This is a 3/2003 reissue of an album originally released in 1972.
Saxophonist Archie Shepp is one of the pioneers of free jazz. He has a degree in comparative literature, is a composer, and is a published playwright and poet. He’s also a radical who makes no secret of his anger about social injustice.
So given the topic of the Attica prison riots (in which a four day revolt was squashed by 1,000 state troopers who killed 29 inmates and 10 hostages) I was looking forward to popping in this CD and hearing about what a shit whitey is.
But Mr. Shepp is smarter than that. Plenty of rage is here, and you can hear it in his alto and soprano saxophone lines throughout the whole CD. You can especially hear it in the cacophonous funk-based free jazz (free funk?) of the title track.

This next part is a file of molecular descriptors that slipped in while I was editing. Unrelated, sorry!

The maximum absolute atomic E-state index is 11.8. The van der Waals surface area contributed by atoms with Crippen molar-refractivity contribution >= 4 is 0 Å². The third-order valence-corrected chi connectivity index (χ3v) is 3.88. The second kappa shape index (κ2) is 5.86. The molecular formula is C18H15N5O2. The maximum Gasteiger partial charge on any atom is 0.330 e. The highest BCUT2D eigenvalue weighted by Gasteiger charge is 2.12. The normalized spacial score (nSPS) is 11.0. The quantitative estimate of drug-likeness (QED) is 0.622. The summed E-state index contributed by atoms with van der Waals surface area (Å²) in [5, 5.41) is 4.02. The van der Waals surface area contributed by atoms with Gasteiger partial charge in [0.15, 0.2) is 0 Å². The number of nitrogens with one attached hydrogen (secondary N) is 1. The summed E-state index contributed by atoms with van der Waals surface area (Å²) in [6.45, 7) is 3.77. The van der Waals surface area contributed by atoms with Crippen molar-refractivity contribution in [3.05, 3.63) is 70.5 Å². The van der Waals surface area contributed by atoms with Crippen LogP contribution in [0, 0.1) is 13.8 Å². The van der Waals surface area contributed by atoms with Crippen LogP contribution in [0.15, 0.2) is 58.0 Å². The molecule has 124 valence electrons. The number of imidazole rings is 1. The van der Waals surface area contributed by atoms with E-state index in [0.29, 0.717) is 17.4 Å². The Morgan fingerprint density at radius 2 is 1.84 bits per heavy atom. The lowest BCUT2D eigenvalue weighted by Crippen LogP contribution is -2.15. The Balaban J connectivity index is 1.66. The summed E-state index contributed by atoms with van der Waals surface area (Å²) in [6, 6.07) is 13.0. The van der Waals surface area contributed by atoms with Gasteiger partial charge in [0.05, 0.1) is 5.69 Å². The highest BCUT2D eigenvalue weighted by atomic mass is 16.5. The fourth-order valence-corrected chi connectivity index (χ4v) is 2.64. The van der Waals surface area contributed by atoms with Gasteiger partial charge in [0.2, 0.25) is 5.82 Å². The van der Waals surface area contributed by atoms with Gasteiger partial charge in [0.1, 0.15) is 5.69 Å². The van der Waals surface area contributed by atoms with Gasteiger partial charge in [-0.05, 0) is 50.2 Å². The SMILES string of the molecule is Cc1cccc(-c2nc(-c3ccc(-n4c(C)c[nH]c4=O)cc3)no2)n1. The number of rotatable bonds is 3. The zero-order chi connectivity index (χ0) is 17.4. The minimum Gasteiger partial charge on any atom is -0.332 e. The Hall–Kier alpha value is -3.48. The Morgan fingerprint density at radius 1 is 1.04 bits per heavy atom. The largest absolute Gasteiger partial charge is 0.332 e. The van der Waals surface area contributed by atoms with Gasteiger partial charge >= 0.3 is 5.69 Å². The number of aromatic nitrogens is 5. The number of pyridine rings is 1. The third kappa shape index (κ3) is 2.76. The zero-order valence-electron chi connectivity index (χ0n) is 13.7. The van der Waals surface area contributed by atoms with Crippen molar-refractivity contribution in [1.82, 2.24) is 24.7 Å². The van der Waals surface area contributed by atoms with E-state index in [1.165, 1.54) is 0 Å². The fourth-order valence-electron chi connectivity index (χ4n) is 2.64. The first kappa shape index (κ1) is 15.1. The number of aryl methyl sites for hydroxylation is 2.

The rage almost gives way to despair later in the CD with lyrics like ‘I would rather be a plant than a man in this land.’ Even on the prettiest song Ballad for a Child, discordant strings belie the lyrics ‘What the world needs is a baby’s smile.’
2, 4, and 7 are spoken word ‘invocations? of which 4 is the most interesting. ‘Blues for George Jackson? refers to the Black Panther leader shot to death under suspicious circumstances while in prison.
There are elements of R&B, soul, funk, and even big band underneath the jazz elements, making each track seem familiar but not quite comfortable.
Most of the songs track through, so watch the endings. Also, the last track features some spontaneous (to put it nicely) singing by a 7-year-old.